Today I want to share some BIPOC (Black, Indigenous & People of Colour) centered television shows that I highly recommend. It’s important to watch media created by people of colour with a predominately black/indigenous cast instead of seeing them just pop up in token roles. We need more representation. Without further ado, let’s get into it!
Created by Anthony Hemingway and produced by Curtis Jackson (50 Cent), Power tells the story of wealthy nightclub owner: James St. Patrick and his family. In the public eye, he’s a successful and charming business owner in New York City. However, under the alias of Ghost, he’s a ruthless drug kingpin trying to escape the criminal world by becoming legit. Through lies, deceit and a reckless partner in crime (Tommy Egan), James climbs his way to the top; neglecting his wife and children in the process. When James runs into former sweetheart – Angela Valdes – at his nightclub Truth, the pair rekindle their love through a secret affair. What James doesn’t know, is that Angela works for the FBI and her biggest case is to track down the notorious Ghost and bring him to justice. My husband introduced me to Power and we are now up to the second installment: Power Book II: Ghost. It’s so worth checking out.
2.) When They See Us
This four episode miniseries was created, co-written and directed by Ava DuVernay. Based on a tragic true story, it explores the lives and families of five male suspects of colour who were falsely accused and incarcerated on charges related to the assault/rape of a woman in Central Park, New York. Despite being nowhere near the scene of the crime, the boys were targeted based on the colour of their skin and sent to prison for 7+ years. It’s worth watching the Oprah special afterwards as she interviews Ava and the real members of the Central Park Five. It’s heartbreaking. I highly recommend it.
3.) The Last O.G.
If you want a laugh, I recommend checking out The Last O.G. It follows former felon, Tray Barker, who is recently discharged from prison after serving 15 years. He returns to his old Brooklyn neighbourhood only to discover his former girlfriend has two teenage children… and they’re his! Tray struggles to adjust to the modern gentrification of the world he once knew, as well trying to forge a relationship with his kids. Not to mention, his ex-girlfriend is now married to a white man! With the help of a few friends and his roommates at a halfway house, Tray seeks to become a better man and father. It’s hilarious! It just got renewed for a fourth season – yay!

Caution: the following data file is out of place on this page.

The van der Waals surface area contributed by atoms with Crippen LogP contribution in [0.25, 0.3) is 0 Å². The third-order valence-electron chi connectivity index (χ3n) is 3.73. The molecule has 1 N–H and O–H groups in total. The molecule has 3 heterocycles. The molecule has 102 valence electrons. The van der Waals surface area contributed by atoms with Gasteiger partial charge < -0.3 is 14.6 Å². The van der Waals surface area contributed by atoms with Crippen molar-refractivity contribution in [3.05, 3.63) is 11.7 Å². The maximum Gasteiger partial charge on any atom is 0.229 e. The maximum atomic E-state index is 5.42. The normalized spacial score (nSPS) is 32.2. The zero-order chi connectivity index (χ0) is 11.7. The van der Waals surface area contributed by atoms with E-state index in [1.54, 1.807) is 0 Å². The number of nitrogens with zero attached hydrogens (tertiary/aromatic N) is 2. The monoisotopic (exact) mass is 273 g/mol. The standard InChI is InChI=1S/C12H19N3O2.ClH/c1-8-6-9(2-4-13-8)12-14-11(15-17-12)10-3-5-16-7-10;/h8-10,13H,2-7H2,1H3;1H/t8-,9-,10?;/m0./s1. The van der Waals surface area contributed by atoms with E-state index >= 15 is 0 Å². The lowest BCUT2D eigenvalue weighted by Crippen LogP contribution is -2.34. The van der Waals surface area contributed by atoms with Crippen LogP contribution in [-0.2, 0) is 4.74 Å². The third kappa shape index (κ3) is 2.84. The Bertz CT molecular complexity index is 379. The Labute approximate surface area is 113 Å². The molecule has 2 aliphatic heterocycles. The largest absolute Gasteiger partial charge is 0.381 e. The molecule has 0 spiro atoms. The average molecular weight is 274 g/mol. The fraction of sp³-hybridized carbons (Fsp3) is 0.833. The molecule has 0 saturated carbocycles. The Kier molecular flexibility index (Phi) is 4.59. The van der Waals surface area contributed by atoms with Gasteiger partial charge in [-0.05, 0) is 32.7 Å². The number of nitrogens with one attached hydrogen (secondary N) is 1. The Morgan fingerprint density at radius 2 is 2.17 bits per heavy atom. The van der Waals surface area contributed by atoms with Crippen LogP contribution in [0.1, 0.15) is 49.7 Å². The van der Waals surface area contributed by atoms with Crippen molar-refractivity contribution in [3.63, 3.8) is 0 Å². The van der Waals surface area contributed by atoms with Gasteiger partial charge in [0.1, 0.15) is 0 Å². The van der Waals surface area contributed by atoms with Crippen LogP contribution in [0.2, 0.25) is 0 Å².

4.) Dear White People
This Netflix series follows several black college students at an Ivy League institution, touching on issues surrounding modern American race relations. Each episode revolves around a different character as they navigate various forms of discrimination and racial situations. It’s funny but poignant; highlighting the different ways white people are blind to their own prejudice. It also covers internal racism and what it means to be ‘black enough.’ I really enjoyed watching it. The fourth and final season will air either this year or the next.
5.) The Good Lord Bird
Last but not least, I want to mention The Good Lord Bird, which is new to Stan. There is only one season, containing 7 episodes in total. Whilst it is directed by actor Ethan Hawke, the majority of the cast are black, including notable figures in history such as Harriet Tubman and Frederick Douglass. Based on a true story, it follows notorious, god-fearing abolitionist John Brown on his quest to emancipate all slaves in The United States of America. The series is narrated by fictional character Henry Shackleford, who joins John Brown’s team disguised as a girl under the nickname Onion. Finally, I want to mention that several episodes have been directed by people of colour and women.
Let me know if you’ve seen any of these television shows. Feel free to leave more recommendations below. I want to continue supporting and uplifting black voices.
Thanks for reading!
Peace & Love xoxo